Is it existential denial or simple rejection of marines that is at issue in Okinawa?
While Okinawa demands that the U.S. Marine Corps be withdrawn from the prefecture completely, the central government argues against it by saying military matters should be considered integrally as a whole and therefore Okinawa’s case is off the mark.
However, the central government falls into an either intentional or unintentional fallacy in that it mixes up our demand of the marines’ outright withdrawal from Okinawa with the overall denial of the Marine Corps’ raison d’etre in the U.S. military.
Okinawa is not taking issue with the overall raison d’etre of the U.S. Marine Corps. It’s not our concern how they will function in possible future warfare involving an exchange of missiles. Rather, we are concerned about why they must be stationed in Okinawa, occupying so much land, sea and sky.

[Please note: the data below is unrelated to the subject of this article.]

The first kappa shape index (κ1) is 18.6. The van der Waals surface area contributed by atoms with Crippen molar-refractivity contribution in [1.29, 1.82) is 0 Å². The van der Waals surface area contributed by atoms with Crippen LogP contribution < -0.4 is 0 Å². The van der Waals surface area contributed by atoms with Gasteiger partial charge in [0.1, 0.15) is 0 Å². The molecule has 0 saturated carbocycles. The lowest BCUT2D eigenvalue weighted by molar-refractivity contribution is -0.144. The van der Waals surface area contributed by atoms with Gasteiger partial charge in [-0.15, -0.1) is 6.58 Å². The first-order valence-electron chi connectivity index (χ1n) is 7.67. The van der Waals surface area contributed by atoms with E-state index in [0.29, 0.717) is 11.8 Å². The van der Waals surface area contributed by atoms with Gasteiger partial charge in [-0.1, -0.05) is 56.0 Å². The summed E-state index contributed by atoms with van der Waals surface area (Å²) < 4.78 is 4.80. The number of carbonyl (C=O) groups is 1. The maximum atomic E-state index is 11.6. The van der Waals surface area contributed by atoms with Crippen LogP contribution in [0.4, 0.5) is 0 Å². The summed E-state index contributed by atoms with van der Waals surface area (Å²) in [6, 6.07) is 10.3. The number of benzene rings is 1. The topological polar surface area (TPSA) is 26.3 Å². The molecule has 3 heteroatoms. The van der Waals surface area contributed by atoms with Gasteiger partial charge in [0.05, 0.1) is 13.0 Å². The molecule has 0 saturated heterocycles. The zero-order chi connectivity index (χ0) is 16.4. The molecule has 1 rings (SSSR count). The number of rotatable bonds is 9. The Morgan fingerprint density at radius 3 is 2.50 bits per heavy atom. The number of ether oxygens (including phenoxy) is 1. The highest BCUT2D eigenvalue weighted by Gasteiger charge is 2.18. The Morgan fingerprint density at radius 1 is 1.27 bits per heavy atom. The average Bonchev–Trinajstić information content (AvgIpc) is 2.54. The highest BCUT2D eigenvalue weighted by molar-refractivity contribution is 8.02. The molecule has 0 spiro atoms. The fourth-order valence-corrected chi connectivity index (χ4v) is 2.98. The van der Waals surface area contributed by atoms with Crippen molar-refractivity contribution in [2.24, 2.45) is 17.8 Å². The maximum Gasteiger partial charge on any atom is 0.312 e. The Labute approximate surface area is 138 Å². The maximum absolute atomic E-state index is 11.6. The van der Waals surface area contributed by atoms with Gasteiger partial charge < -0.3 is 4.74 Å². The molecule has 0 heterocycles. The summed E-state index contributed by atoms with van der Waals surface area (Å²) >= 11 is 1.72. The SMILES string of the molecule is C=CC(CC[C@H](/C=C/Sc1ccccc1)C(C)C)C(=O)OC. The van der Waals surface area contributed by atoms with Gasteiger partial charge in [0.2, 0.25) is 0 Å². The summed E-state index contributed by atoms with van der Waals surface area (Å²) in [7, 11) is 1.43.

As pundits familiar with security matters, such as Satoshi Morimoto, a former defense minister and now the president of Takushoku University, say, there’s no strategic reason except a political one why U.S. Marine units must be deployed in Okinawa. This is quite understandable in light of the ongoing U.S. military realignment in which 8,000 of the most active, combat-ready marine elements now deployed in Okinawa are slated to relocate to Guam, leaving only support units behind.
We urge the central government to give a reasonable explanation as to why they must be stationed in Okinawa, occupying the same wide area even after their core elements move to Guam. Probably, Washington can help Tokyo out in explaining the reason why.
The opinions expressed in this letter to the editor are the writer’s own and do not necessarily reflect the policies of The Japan Times.
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